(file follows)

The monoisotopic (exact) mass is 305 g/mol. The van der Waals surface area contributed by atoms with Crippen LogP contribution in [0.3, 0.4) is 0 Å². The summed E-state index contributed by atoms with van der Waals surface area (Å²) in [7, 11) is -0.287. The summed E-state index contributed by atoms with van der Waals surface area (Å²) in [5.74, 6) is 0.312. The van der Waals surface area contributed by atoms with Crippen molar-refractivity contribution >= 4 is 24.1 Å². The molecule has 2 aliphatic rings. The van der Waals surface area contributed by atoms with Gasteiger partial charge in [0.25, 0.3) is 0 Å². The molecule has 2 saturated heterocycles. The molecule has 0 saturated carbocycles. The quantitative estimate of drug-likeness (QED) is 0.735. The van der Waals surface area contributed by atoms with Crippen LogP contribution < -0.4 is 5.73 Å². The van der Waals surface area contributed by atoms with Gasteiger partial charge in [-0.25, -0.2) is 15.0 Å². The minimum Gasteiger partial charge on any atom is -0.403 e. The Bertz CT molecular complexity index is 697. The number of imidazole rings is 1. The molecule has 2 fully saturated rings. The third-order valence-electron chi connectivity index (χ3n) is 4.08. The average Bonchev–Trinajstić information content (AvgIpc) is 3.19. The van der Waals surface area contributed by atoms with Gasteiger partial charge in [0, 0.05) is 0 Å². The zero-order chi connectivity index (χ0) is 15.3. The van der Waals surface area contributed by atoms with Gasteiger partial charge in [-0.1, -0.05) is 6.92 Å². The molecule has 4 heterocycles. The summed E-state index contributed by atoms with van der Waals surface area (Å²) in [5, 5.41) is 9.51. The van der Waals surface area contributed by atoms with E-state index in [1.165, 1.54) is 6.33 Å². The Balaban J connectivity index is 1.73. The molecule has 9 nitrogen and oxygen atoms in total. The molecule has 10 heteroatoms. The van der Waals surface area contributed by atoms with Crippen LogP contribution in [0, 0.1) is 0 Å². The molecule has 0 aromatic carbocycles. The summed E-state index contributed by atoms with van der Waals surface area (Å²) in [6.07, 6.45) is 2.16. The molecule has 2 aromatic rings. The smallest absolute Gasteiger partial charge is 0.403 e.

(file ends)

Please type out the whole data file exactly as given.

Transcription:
The monoisotopic (exact) mass is 305 g/mol. The van der Waals surface area contributed by atoms with Crippen LogP contribution in [0.3, 0.4) is 0 Å². The summed E-state index contributed by atoms with van der Waals surface area (Å²) in [7, 11) is -0.287. The summed E-state index contributed by atoms with van der Waals surface area (Å²) in [5.74, 6) is 0.312. The van der Waals surface area contributed by atoms with Crippen molar-refractivity contribution >= 4 is 24.1 Å². The molecule has 2 aliphatic rings. The van der Waals surface area contributed by atoms with Gasteiger partial charge in [0.25, 0.3) is 0 Å². The molecule has 2 saturated heterocycles. The molecule has 0 saturated carbocycles. The quantitative estimate of drug-likeness (QED) is 0.735. The van der Waals surface area contributed by atoms with Crippen LogP contribution < -0.4 is 5.73 Å². The van der Waals surface area contributed by atoms with Gasteiger partial charge in [-0.25, -0.2) is 15.0 Å². The minimum Gasteiger partial charge on any atom is -0.403 e. The Bertz CT molecular complexity index is 697. The number of imidazole rings is 1. The molecule has 2 fully saturated rings. The third-order valence-electron chi connectivity index (χ3n) is 4.08. The average Bonchev–Trinajstić information content (AvgIpc) is 3.19. The van der Waals surface area contributed by atoms with Gasteiger partial charge in [0, 0.05) is 0 Å². The zero-order chi connectivity index (χ0) is 15.3. The van der Waals surface area contributed by atoms with Gasteiger partial charge in [-0.1, -0.05) is 6.92 Å². The molecule has 4 heterocycles. The summed E-state index contributed by atoms with van der Waals surface area (Å²) in [5, 5.41) is 9.51. The van der Waals surface area contributed by atoms with E-state index in [1.165, 1.54) is 6.33 Å². The Balaban J connectivity index is 1.73. The molecule has 9 nitrogen and oxygen atoms in total. The molecule has 10 heteroatoms. The van der Waals surface area contributed by atoms with Crippen LogP contribution in [0, 0.1) is 0 Å². The molecule has 0 aromatic carbocycles. The summed E-state index contributed by atoms with van der Waals surface area (Å²) in [6.07, 6.45) is 2.16. The molecule has 2 aromatic rings. The smallest absolute Gasteiger partial charge is 0.403 e.